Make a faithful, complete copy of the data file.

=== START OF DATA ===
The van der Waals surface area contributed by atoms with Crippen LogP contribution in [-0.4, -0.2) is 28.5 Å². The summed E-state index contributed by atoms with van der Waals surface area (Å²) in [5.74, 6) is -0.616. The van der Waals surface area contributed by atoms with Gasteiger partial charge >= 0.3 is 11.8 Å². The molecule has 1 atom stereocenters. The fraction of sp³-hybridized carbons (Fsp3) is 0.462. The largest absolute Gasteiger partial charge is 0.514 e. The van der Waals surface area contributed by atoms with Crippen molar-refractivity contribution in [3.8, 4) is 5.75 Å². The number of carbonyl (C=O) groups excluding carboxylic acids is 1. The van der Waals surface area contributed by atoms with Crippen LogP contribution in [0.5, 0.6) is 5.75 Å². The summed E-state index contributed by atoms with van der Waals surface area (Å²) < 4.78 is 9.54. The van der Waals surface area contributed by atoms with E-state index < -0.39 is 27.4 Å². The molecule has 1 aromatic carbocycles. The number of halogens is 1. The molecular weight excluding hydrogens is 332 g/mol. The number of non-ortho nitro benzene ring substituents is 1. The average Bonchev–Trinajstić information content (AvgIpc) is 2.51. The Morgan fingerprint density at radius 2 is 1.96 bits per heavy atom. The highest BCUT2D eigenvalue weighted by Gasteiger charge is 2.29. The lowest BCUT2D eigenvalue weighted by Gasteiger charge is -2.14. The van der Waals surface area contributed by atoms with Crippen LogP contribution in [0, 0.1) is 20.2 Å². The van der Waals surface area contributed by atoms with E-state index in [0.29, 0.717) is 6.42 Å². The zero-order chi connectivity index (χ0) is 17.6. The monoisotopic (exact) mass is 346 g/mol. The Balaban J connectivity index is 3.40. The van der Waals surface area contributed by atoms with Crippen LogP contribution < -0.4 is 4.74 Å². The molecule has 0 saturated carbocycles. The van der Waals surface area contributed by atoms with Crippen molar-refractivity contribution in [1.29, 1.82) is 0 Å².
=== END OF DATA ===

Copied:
The van der Waals surface area contributed by atoms with Crippen LogP contribution in [-0.4, -0.2) is 28.5 Å². The summed E-state index contributed by atoms with van der Waals surface area (Å²) in [5.74, 6) is -0.616. The van der Waals surface area contributed by atoms with Gasteiger partial charge >= 0.3 is 11.8 Å². The molecule has 1 atom stereocenters. The fraction of sp³-hybridized carbons (Fsp3) is 0.462. The largest absolute Gasteiger partial charge is 0.514 e. The van der Waals surface area contributed by atoms with Crippen molar-refractivity contribution in [3.8, 4) is 5.75 Å². The number of carbonyl (C=O) groups excluding carboxylic acids is 1. The van der Waals surface area contributed by atoms with Crippen LogP contribution in [0.5, 0.6) is 5.75 Å². The summed E-state index contributed by atoms with van der Waals surface area (Å²) < 4.78 is 9.54. The van der Waals surface area contributed by atoms with E-state index < -0.39 is 27.4 Å². The molecule has 1 aromatic carbocycles. The number of halogens is 1. The molecular weight excluding hydrogens is 332 g/mol. The number of non-ortho nitro benzene ring substituents is 1. The average Bonchev–Trinajstić information content (AvgIpc) is 2.51. The Morgan fingerprint density at radius 2 is 1.96 bits per heavy atom. The highest BCUT2D eigenvalue weighted by Gasteiger charge is 2.29. The lowest BCUT2D eigenvalue weighted by Gasteiger charge is -2.14. The van der Waals surface area contributed by atoms with Crippen LogP contribution in [0, 0.1) is 20.2 Å². The van der Waals surface area contributed by atoms with E-state index in [0.29, 0.717) is 6.42 Å². The zero-order chi connectivity index (χ0) is 17.6. The monoisotopic (exact) mass is 346 g/mol. The Balaban J connectivity index is 3.40. The van der Waals surface area contributed by atoms with Crippen LogP contribution < -0.4 is 4.74 Å². The molecule has 0 saturated carbocycles. The van der Waals surface area contributed by atoms with Crippen molar-refractivity contribution in [1.29, 1.82) is 0 Å².